[Frontiers in Bioscience E3, 896-900, June 1, 2011]

Introductory overview of purinergic signalling

Geoffrey Burnstock1

1Autonomic Neuroscience Centre, University College Medical School, Rowland Hill Street, London NW3 2PF, UK


1. Abstract
2. Introduction: ATP as a transmitter in non-adrenergic, non-cholinergic nerves
3. Receptors to purines and pyrimidines
4. Physiology and pathophysiology of purinergic signaling
5. Conclusions
6. References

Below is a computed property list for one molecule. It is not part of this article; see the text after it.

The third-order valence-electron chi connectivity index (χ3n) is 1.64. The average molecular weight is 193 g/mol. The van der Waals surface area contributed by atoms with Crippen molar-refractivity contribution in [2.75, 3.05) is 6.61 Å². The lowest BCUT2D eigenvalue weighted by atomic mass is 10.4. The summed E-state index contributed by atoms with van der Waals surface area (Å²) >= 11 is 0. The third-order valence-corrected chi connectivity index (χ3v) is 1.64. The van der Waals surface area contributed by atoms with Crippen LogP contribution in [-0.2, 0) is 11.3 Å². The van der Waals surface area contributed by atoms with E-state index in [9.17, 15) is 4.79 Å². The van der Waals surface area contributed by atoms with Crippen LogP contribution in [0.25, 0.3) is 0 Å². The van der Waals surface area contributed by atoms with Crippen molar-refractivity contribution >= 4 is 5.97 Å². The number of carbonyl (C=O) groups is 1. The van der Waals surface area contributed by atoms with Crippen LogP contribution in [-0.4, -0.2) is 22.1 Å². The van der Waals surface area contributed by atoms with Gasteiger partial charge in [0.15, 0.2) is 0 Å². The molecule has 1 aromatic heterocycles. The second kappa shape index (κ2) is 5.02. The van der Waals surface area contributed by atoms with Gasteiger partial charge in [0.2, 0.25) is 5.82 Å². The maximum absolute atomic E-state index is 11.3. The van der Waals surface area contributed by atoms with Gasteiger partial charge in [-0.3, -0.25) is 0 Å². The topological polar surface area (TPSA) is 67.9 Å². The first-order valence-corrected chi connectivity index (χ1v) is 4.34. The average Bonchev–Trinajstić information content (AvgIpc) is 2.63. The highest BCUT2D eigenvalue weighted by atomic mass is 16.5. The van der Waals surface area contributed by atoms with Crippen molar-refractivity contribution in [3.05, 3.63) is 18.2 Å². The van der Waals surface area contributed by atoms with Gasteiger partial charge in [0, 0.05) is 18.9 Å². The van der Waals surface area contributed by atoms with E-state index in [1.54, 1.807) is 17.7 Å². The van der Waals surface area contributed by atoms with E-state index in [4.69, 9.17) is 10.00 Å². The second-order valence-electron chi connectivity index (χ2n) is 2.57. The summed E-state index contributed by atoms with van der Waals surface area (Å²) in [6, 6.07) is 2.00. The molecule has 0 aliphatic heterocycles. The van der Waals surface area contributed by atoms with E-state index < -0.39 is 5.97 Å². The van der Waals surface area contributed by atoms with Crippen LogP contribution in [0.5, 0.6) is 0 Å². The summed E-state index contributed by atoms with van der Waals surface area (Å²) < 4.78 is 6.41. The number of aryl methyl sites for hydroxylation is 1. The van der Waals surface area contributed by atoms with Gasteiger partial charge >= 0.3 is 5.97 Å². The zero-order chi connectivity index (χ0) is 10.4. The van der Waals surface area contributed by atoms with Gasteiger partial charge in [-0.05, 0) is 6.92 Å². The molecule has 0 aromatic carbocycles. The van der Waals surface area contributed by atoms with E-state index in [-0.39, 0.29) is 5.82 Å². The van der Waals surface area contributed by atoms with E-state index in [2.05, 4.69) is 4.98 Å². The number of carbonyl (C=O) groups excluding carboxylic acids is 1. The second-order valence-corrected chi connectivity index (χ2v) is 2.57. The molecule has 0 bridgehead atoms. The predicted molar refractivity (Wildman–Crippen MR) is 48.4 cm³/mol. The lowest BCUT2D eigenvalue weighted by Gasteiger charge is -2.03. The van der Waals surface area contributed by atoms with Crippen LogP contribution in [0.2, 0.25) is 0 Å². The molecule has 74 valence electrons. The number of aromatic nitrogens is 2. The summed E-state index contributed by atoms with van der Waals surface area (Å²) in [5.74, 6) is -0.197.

Purinergic neurotransmission was proposed in 1972 following identification of adenosine 5'-triphosphate (ATP) as the transmitter in non-adrenergic, non-cholinergic inhibitory nerves in guinea-pig taenia coli. Subsequently ATP was identified as a co-transmitter in sympathetic, parasympathetic and most nerves in the peripheral and central nervous systems. ATP acts as a short-term signalling molecule in neurotransmission, neuromodulation and secretion and has long-term (trophic) roles in cell proliferation, differentiation and death in development and regeneration. Three subclasses of purine and pyrimidine receptors have been identified, P1 adenosine (4 subtypes), P2X ionotropic nucleotide (7 subtypes) and P2Y metabotropic receptors (8 subtypes). ATP is released physiologically by many cell types by mechanical deformation and, after release, ATP undergoes ectonucleotidase degradation. Purinergic receptors appeared early in evolution and have a widespread distribution on many non-neuronal cell and neurons. Purinergic signalling is involved in embryonic and stem cell development. There is a rapidly growing literature about the pathophysiology of purinergic signalling including therapeutic developments for diseases, including stroke, thrombosis, osteoporosis, kidney failure, bladder incontinence, cystic fibrosis, dry eye, cancer and brain disorders.